(A) Illustration of the model used in the simulation. There are two leaky integrate-and-fire neurons with a synaptic connection. Each neuron receives a current injection whose magnitude is A1 for neuron 1 and A2 for neuron 2. The input spike trains for neuron 1 and neuron 2 are misaligned by Δt. A1 is set at 500 pA which is large enough to trigger neuron 1 to spike, while A2 is varied to test the sensitivity of STDP between neurons. The release probability of neuron 1 [subject to alteration by the neighboring astrocyte(s)] is modelled by different gamma distribution for three different conditions: ‘control’, ‘AP5’ representing narrowed release probability distribution, and ‘AP5-with-control mean’ in which the best fit distribution for the AP5 case has been obtained by fixing the mean to remain the same as the mean of the control distribution. (B) Summary of simulation illustrating the efficacy with which long-term synaptic plasticity is triggered as a function of the amplitude of postsynaptic current injection A2 . Changes in synaptic weight w(t) after giving 10 spike pairs at 20 Hz in which the current injection to the presynaptic neuron is 500 pA and the postsynaptic neuron is A2, in control (left), in AP5 (middle), and in AP5-with-control mean (right). The current injection sequences to the presynaptic and the postsynaptic neurons are separated by a time difference Δt. Color intensity shows the degree of potentiation (red) and depression (blue) of synaptic weight changes observed for variable amount of A2 injected to the postsynaptic neuron at each Δt for the three different conditions represented by each panel. Horizontal green dashed line shows the minimum amount of current injection to the postsynaptic neuron A2 that is required to trigger long-term potentiation (LTP) in the control condition, and similarly, the small arrows in each panel indicate the minimum amount of current injection A2 that evokes LTP in control (left), in AP5 (middle), and in AP5-with-control mean (right). Gray-shaded area is the range of A2 used to calculate the average of the maximum change in w(t) among Δt, which is shown in (C). For release probability distributions with the same mean, a smaller amount of current injection is needed to trigger LTP if the release probability distribution has a wider variance. (C) The averages of the maximum change in w(t) in the three different conditions.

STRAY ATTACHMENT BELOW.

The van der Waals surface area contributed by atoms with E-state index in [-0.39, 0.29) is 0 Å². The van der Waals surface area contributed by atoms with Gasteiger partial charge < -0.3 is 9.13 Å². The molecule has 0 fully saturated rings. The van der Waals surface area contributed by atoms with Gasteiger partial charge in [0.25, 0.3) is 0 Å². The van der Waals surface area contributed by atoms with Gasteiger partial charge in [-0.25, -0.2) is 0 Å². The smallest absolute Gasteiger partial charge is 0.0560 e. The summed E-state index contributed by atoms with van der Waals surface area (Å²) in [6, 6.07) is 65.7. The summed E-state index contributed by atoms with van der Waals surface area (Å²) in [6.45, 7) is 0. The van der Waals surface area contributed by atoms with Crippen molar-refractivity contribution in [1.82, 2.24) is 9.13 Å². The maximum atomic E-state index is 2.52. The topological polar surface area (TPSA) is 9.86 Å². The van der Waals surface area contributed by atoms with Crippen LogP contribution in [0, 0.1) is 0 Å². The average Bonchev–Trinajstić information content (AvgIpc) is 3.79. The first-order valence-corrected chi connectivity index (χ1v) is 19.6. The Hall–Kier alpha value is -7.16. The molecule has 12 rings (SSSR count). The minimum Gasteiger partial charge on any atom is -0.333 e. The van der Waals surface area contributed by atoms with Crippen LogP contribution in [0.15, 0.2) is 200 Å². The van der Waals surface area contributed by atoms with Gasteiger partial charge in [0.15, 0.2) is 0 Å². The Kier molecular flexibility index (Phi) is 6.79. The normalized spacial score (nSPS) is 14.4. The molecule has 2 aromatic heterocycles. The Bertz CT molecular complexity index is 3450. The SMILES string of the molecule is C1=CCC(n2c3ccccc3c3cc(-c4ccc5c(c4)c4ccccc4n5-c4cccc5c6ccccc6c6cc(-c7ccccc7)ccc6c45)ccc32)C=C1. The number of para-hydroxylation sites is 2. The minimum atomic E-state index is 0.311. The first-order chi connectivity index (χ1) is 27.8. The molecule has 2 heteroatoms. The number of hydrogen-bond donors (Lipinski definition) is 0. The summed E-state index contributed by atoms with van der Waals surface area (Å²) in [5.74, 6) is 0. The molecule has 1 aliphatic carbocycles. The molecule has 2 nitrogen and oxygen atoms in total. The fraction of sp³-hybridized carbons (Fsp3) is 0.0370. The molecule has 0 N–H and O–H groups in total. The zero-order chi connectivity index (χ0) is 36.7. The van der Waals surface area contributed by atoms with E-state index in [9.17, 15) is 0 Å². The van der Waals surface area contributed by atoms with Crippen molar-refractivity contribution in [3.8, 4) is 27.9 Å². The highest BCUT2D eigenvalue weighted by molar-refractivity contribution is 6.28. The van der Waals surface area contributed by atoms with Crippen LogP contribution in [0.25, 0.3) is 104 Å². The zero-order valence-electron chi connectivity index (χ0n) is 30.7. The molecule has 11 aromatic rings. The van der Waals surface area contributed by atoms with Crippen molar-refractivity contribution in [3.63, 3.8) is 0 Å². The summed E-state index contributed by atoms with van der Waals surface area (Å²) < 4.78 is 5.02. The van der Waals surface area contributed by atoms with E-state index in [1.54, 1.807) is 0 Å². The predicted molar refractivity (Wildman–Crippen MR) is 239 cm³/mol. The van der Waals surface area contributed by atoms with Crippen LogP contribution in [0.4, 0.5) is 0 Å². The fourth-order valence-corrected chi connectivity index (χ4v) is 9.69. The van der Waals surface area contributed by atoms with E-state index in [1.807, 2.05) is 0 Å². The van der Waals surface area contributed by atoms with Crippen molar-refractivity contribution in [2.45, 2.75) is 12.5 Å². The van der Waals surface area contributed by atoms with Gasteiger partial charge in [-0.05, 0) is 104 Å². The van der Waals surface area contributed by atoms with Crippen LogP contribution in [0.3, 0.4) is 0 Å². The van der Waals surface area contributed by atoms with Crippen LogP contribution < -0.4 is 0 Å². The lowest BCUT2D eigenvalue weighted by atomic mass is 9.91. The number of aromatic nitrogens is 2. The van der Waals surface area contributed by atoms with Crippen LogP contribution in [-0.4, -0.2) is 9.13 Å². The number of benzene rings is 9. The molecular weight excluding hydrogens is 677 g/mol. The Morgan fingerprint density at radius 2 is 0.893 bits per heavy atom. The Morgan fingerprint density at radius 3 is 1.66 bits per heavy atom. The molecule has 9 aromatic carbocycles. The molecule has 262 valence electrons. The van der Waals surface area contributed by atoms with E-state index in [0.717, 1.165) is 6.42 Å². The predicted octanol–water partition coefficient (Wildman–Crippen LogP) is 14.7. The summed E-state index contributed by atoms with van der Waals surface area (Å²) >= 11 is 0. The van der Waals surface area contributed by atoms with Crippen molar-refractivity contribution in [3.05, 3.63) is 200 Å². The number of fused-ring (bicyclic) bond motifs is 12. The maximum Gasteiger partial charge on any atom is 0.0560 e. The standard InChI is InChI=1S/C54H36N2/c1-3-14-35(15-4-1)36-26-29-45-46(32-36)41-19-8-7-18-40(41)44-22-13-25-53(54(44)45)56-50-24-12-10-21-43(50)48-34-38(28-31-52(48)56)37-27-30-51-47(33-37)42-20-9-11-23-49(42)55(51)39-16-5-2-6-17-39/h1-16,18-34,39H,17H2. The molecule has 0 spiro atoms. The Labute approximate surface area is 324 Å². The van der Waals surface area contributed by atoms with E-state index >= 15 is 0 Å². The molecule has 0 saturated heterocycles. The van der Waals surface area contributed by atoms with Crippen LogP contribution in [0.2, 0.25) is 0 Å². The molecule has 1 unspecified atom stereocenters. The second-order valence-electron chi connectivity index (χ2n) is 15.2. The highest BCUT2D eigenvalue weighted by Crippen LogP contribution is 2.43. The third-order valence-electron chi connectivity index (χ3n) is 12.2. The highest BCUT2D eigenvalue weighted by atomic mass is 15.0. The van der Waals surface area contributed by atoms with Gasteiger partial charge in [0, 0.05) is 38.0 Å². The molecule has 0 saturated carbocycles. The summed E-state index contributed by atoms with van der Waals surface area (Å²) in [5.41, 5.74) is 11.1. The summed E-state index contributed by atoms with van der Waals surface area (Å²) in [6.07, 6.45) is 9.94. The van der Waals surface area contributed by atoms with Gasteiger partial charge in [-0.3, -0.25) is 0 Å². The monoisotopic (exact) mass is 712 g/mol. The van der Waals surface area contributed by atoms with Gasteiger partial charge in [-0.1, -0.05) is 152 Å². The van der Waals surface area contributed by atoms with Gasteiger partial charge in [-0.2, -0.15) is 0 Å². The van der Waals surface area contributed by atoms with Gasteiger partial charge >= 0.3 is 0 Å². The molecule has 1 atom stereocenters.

We also explored the impact of narrowing the release probability variance under a more general STDP scenario by examining synaptic weight changes elicited in a pair of neurons receiving Poisson spike trains (Figure 4A). Specifically, the synaptic weights obtained in response to the same Poisson sequences in the control condition compared to the AP5 condition for independent simulations showed that the extent of potentiation was consistently smaller in the AP5 group (Figure 4B, left panel). Similarly, the extent of depression was also found decreased in the AP5 group (Figure 4B, left panel). These findings suggested that the reduced release probability variance could reshape the expression of long-term plasticity. Whether the reduced efficacy of plasticity expression could be attributed to the change in release probability variance per se was confirmed by testing also the AP5-with-control mean condition (Figure 4B, right panel), which showed attenuation of both LTP and LTD. When the absolute average difference in the extent of LTP or LTD relative to control was compared between the two AP5 conditions, reducing the variance of the release probability distribution without a change in the mean had a stronger effect in compromising LTP than LTD, while in the AP5 condition, both potentiation and depression were similarly affected (Figure 4C). Collectively, the results of the simulations suggest that a broader distribution of release probability could serve to promote the expression of long-term plasticity.